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A Northern Light by Jennifer Donnelly

Image of A Northern Light

If there's anything that will make you appreciate being a modern woman, it's taking a journey to visit young women in New York, circa 1906. In A Northern Light , Mattie Gokey is trying to get her high school degree, help her father run the family farm, and raise her siblings following the death of her mother. Encouraged by her teacher, Mattie dreams of writing and a life of the mind - but handsome Royal Loomis has caught her eye. Buying herself time and money, she goes to work at a hotel for the summer.

It is there that Mattie becomes involved in the death of a young woman named Grace Brown, as Grace asked Mattie to burn her letters before taking an ill-advised trip out on a boat with her lover. Grace's story, a spin-off of Theodore Dreiser's An American Tragedy, is told through the letters, with each chapter going back and forth between Mattie and Grace's life. From the beginning you know that Grace has lessons to teach Mattie, namely why not to trust a man who is a little too charming and a little too ambitious.

While Mattie's voice can occasionlly be a touch naive or stilted, i.e. "Grace must have loved Chester very much to give him her virtue," she generally is a relatable heroine, filled with thoughts and ideas as applicable to a modern teen as to living one a century ago. In one chapter, Mattie goes to visit pregnant friend Minnie, who has gone into labor. Despite the horror of a natural delivery with twins, Mattie is moved by husband Jim coming home to see his wife and babies. Yet Donnelly closes the loop several chapters later, where Mattie goes to visit Minnie and finds the place in shambles, the babies filthy and Jim grumpy because he can't have relations with his wife. Mattie has an ephiphany about women and family, realizing "Emily Dickinson was a damned sneaky genius." It would have been easy for Donnelly to let her heroine "have it all," but makes it clear that Mattie has to choose.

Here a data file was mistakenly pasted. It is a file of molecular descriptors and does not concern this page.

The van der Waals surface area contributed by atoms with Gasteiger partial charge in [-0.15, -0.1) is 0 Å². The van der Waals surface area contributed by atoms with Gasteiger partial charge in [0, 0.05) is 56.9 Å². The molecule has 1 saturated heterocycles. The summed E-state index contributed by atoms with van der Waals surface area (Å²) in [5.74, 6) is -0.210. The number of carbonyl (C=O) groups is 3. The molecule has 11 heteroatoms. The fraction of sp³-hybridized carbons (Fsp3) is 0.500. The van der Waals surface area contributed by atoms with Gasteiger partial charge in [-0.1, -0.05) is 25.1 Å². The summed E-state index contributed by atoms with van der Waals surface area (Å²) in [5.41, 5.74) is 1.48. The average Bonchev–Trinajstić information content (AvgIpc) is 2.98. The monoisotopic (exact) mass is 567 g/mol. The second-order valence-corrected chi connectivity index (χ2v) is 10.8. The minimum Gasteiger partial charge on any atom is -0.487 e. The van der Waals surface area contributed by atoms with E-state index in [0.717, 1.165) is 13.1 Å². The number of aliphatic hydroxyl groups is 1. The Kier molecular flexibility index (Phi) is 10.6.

I was thrilled that this was a book club selection, as it's seven years old and never would have caught my eye otherwise. It was a great note on which to end my time with my Baltimore book club. It would be an excellent choice for the classroom, and great for any teenager. This is a book that parents can feel good about - there are positive messages throughout about staying true to yourself and the consequences of imprudent decisions.